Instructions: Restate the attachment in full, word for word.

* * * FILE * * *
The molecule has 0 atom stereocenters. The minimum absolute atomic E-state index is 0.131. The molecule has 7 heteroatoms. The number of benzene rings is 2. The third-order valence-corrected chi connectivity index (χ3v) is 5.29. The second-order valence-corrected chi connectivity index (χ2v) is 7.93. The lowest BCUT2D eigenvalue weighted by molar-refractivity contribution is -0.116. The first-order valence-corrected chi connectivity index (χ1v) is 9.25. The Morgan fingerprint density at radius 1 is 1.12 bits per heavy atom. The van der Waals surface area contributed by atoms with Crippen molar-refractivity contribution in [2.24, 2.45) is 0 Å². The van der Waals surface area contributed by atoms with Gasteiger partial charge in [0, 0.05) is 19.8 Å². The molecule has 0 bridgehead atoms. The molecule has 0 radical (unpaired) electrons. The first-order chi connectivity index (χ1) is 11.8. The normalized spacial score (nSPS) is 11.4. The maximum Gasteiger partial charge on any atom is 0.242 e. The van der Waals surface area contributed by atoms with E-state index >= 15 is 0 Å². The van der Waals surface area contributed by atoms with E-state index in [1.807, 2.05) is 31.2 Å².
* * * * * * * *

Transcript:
The molecule has 0 atom stereocenters. The minimum absolute atomic E-state index is 0.131. The molecule has 7 heteroatoms. The number of benzene rings is 2. The third-order valence-corrected chi connectivity index (χ3v) is 5.29. The second-order valence-corrected chi connectivity index (χ2v) is 7.93. The lowest BCUT2D eigenvalue weighted by molar-refractivity contribution is -0.116. The first-order valence-corrected chi connectivity index (χ1v) is 9.25. The Morgan fingerprint density at radius 1 is 1.12 bits per heavy atom. The van der Waals surface area contributed by atoms with Crippen molar-refractivity contribution in [2.24, 2.45) is 0 Å². The van der Waals surface area contributed by atoms with Gasteiger partial charge in [0, 0.05) is 19.8 Å². The molecule has 0 bridgehead atoms. The molecule has 0 radical (unpaired) electrons. The first-order chi connectivity index (χ1) is 11.8. The normalized spacial score (nSPS) is 11.4. The maximum Gasteiger partial charge on any atom is 0.242 e. The van der Waals surface area contributed by atoms with E-state index >= 15 is 0 Å². The van der Waals surface area contributed by atoms with E-state index in [1.807, 2.05) is 31.2 Å².